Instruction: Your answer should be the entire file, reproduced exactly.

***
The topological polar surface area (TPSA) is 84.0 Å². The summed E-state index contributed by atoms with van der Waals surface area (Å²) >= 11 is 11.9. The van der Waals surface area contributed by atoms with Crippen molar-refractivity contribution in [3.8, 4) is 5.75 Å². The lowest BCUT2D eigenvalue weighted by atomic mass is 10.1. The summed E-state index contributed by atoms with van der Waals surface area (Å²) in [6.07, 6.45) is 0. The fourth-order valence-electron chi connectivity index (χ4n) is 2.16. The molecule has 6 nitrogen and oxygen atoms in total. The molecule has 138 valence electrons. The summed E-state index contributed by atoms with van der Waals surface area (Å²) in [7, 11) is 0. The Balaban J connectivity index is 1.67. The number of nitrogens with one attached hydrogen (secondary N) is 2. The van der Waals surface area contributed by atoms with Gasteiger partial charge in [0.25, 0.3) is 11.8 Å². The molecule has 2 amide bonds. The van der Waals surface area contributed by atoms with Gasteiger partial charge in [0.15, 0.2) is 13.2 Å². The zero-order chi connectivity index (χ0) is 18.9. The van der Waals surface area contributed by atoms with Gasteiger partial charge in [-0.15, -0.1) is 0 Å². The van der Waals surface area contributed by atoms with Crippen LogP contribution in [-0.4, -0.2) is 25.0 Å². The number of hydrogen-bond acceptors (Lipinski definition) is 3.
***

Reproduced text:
The topological polar surface area (TPSA) is 84.0 Å². The summed E-state index contributed by atoms with van der Waals surface area (Å²) >= 11 is 11.9. The van der Waals surface area contributed by atoms with Crippen molar-refractivity contribution in [3.8, 4) is 5.75 Å². The lowest BCUT2D eigenvalue weighted by atomic mass is 10.1. The summed E-state index contributed by atoms with van der Waals surface area (Å²) in [6.07, 6.45) is 0. The fourth-order valence-electron chi connectivity index (χ4n) is 2.16. The molecule has 6 nitrogen and oxygen atoms in total. The molecule has 138 valence electrons. The summed E-state index contributed by atoms with van der Waals surface area (Å²) in [7, 11) is 0. The Balaban J connectivity index is 1.67. The number of nitrogens with one attached hydrogen (secondary N) is 2. The van der Waals surface area contributed by atoms with Gasteiger partial charge in [0.25, 0.3) is 11.8 Å². The molecule has 2 amide bonds. The van der Waals surface area contributed by atoms with Gasteiger partial charge in [0.15, 0.2) is 13.2 Å². The zero-order chi connectivity index (χ0) is 18.9. The van der Waals surface area contributed by atoms with Gasteiger partial charge in [-0.15, -0.1) is 0 Å². The van der Waals surface area contributed by atoms with Crippen LogP contribution in [-0.4, -0.2) is 25.0 Å². The number of hydrogen-bond acceptors (Lipinski definition) is 3.